In her first novel since winning the Newbery Medal for When You Trap a Tiger, Tae Keller offers a gripping and emotional story about a girl who is alienated by her friends . . . for believing in aliens.
Sometimes middle school can make you feel like you're totally alone in the universe...but what if we aren't alone at all?
Thanks to her best friend, Reagan, Mallory Moss knows the rules of middle school. The most important one? You have to fit in to survive. But then Jennifer Chan moves in across the street, and that rule doesn’t seem to apply. Jennifer doesn’t care about the laws of middle school, or the laws of the universe. She believes in aliens—and she thinks she can find them.
Then Jennifer goes missing. Using clues from Jennifer’s journals, Mallory goes searching. But the closer she gets, the more Mallory has to confront why Jennifer might have run . . . and face the truth within herself.
Tae Keller lights up the sky with this insightful story about shifting friendships, right and wrong, and the power we all hold to influence and change one another. No one is alone.
About the Author
TAE KELLER is the Newbery Award-winning and New York Times bestselling author of When You Trap A Tiger and The Science of Breakable Things. She was born and raised in Honolulu, where she grew up on purple rice, Spam musubi, and her halmoni's stories. After high school, she moved in search of snow, and now lives in Seattle. Visit her at TaeKeller.com, follow her monthly love letters at bit.ly/lovetae, and find her on Twitter and Instagram.
“I absolutely loved this book! Tae’s glorious writing had me hooked and her characters, so wonderfully imperfect and nuanced, felt instantly relatable. She had me wondering which is more mysterious: extraterrestrials, or the beautiful, occasionally-heartbreaking intricacies of friendship.” –R. J. Palacio, New York Times bestselling author of Wonder and Pony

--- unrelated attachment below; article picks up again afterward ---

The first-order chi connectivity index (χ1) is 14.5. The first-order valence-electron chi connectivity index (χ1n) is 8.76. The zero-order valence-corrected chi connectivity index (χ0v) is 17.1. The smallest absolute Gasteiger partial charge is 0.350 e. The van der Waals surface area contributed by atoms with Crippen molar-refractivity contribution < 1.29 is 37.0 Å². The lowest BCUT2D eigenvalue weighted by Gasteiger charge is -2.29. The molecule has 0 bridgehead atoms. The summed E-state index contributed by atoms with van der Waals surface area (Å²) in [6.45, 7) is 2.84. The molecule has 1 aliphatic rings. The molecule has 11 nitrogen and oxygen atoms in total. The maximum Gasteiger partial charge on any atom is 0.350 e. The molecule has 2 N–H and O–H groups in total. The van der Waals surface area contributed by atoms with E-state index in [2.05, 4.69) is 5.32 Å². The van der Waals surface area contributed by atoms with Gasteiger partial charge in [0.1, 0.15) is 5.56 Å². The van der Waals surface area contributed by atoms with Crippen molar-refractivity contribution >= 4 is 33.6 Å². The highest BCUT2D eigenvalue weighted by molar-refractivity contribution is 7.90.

"Keller’s skillful interior narration puts us inside Mallory’s skin, even when it makes us uncomfortable." —The New York Times
★ “A mesmerizing look at bullying and its aftereffects.” —Kirkus, starred review
★ “By setting the victim, the missing Jennifer, into the narrative background, Keller directs the flood light onto Mallory and company and aims responsibility (and possible redemption) right where it belongs.” —The Bulletin, starred review
★ “With an appeal to a wide variety of readers, this genre fusion is highly recommended for all library shelves.” —School Library Journal, starred review
★ “The emotionally absorbing story is full of thought-provoking explorations on self-confidence, forgiveness, and friendship while illuminating parallels between alien and human struggles.” —Booklist, starred review
★ “Keller uses a vulnerable first-person narrative that alternates between past and present to sensitively detail the emotional roller coaster of navigating changing social rules, the anxieties of being oneself, and the process of coming to terms with one’s flaws.” —Publishers Weekly, starred review